“Give me your tired, your poor,
Your huddled masses yearning to breathe free,
The wretched refuse of your teeming shore.
Send these, the homeless, tempest-tost to me,
I lift my lamp beside the golden door!”
Emma Lazarus was born in New York City in 1849. Today is the 163 anniversary of her birth.
She was the middle of seven children born to Moses and Ester Lazarus. The family lived very comfortably in the Union Square neighborhood of the city. They had ties to some of the earliest Jewish American families and were part of the Jewish upper class. She received a classical education and excelled in German and French, she loved to write and translate poems.
As antisemitism began to rise in Europe and America, Lazarus became more and more involved in the fight against it. As the Russian Pogroms caused large numbers of Jews to immigrate to the US she became more outspoken on refugee issues.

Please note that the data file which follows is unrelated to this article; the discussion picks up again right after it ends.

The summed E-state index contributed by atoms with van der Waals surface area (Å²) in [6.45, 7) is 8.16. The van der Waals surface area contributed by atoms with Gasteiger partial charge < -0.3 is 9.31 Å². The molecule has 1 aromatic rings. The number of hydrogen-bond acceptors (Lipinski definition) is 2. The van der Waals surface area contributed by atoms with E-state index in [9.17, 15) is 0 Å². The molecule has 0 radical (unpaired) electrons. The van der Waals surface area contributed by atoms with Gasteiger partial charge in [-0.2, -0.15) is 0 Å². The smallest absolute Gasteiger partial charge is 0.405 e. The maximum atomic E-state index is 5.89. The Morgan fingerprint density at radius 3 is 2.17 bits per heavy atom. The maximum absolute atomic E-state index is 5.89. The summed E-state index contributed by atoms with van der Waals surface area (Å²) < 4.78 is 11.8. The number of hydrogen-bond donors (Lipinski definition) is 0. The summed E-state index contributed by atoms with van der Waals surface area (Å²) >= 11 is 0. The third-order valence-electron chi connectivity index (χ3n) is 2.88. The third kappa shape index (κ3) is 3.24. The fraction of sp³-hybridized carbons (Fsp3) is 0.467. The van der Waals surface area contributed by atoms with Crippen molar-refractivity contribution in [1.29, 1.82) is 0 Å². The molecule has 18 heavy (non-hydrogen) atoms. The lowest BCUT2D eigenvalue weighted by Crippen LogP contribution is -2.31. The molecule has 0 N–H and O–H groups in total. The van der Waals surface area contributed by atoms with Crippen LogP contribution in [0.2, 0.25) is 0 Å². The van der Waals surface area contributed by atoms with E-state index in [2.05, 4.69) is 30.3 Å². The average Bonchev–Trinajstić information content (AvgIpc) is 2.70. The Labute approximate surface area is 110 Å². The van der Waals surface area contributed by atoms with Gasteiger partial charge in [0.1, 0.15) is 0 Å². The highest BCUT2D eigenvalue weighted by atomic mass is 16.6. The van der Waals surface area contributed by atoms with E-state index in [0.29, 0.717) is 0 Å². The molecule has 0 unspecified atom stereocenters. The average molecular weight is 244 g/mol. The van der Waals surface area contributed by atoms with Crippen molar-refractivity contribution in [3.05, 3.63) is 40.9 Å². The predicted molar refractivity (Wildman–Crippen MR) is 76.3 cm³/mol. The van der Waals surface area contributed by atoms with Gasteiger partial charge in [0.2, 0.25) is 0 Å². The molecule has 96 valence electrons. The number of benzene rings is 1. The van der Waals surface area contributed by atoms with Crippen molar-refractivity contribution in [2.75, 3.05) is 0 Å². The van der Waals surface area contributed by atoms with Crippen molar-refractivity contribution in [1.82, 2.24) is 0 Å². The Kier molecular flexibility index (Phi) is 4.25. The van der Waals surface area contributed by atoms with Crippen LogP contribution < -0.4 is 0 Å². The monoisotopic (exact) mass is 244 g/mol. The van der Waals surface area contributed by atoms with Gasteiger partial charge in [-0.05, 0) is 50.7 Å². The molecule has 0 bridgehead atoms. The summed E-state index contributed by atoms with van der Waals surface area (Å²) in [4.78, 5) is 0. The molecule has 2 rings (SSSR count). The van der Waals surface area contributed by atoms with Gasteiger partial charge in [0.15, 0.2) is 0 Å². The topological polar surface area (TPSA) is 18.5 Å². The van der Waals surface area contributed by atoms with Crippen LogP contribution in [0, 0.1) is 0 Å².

She wrote “The New Colossus” for an auction to help pay for the pedestal for the Statue of Liberty. (France had donated the statue, the US had to come up with the money for the pedestal.) The sonnet perfectly exemplified the Mother of Exiles in the the New York Harbor. The poem was engraved into the Statue of Liberty’s base after Lazarus’ death.
She was an accomplished writer, publishing books of poetry, a novel, a play, and several translations for the American market. She sought out Emerson as her mentor, and the two shared a long friendship.